As I walked out the door of a local merchant earlier this year, I looked at the change in my hand. A shiny new 2021 commemorative quarter caught my eye. I smiled and thought, “Good, they finally did it.”

The U.S. Mint is honoring the Black World War II Tuskegee Airmen, particularly the pilots of the 332nd fighter pursuit group who flew the “Red Tail” P-51 Mustangs. They are mostly known for protecting the heavy bombers of the 15th Air Force over Southern Europe and North Africa in over 200 missions. Very few bomber crews were lost to enemy fire. Hundreds, maybe thousands of children and grandchildren of those bomber crews owe their lives to those skilled fighter pilots.

Over 20 years ago, at Holman Field in Saint Paul, my son and I met Colonel Charles McGee, one of the original Tuskegee Airmen. He was raising funds to help restore a P-51 Razorback Mustang. We got his autograph and remarked that it was an honor to meet a hero of WWII. Colonel McGee, who was later promoted to brigadier general (he’s 101 years old today), told us that the real hero of the Tuskegee Airmen was General Benjamin O. Davis.


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Lieutenant General Benjamin O. Davis Jr.


In 1936 Davis was the first Black man to graduate from the U.S. Military Academy at West Point since Reconstruction. For four years, he was “silenced” by his fellow classmates. They refused to speak to him outside of class. Still, he persisted and graduated. Many of those classmates made amends to him after the war, according to his autobiography. However, others never would. In the Army Air Corps in the 1940s, Davis had to fight racism, bureaucracy and strong resistance to the idea of training Black pilots for combat.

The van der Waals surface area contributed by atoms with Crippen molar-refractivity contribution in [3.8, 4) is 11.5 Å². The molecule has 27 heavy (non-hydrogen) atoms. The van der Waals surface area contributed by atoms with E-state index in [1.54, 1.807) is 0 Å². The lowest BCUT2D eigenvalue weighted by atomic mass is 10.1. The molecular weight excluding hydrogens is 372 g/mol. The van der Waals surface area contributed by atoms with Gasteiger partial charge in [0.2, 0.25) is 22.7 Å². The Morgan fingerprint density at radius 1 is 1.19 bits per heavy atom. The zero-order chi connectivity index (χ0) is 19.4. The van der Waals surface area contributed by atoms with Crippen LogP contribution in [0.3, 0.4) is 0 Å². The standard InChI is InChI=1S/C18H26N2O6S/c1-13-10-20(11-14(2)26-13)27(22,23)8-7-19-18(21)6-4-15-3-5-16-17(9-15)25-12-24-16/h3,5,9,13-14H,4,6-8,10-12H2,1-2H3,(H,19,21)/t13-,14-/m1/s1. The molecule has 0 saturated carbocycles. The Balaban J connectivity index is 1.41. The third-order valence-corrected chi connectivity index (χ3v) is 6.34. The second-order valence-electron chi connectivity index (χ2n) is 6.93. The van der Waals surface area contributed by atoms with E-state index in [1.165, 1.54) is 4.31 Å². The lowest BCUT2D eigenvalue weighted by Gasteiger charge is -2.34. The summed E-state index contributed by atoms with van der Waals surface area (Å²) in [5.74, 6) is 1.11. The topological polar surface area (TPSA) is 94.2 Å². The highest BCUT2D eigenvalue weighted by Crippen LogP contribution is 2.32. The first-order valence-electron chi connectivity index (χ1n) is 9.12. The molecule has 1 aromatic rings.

I recently had lunch with a Black friend of mine, Dan Raggs. We were at a restaurant near Holman Field. The subject of the Tuskegee Airmen came up. Dan knew of them. I asked if he knew who Benjamin O. Davis was. He didn’t. We had been talking about sports, and I mentioned that it seemed most young boys know all of the great Black athletes and civil rights pioneers. Why don’t school history books mention a great leader like Davis? Even Howard Zinn fails to mention Davis in his 800-page treatise, A People’s History of the United States, and Zinn was a bombardier in the Army Air Corps in WWII.


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My son and I probably would never have known about Benjamin Davis had it not been for Charles McGee. He was spreading history the old way by telling his story to younger generations. In this spirit, I hope to smile again at a shiny new commemorative coin with the image of General Davis on it—an often overlooked hero from the Greatest Generation.

— Jim Ginther

Jim Ginther lives in Highland Park.


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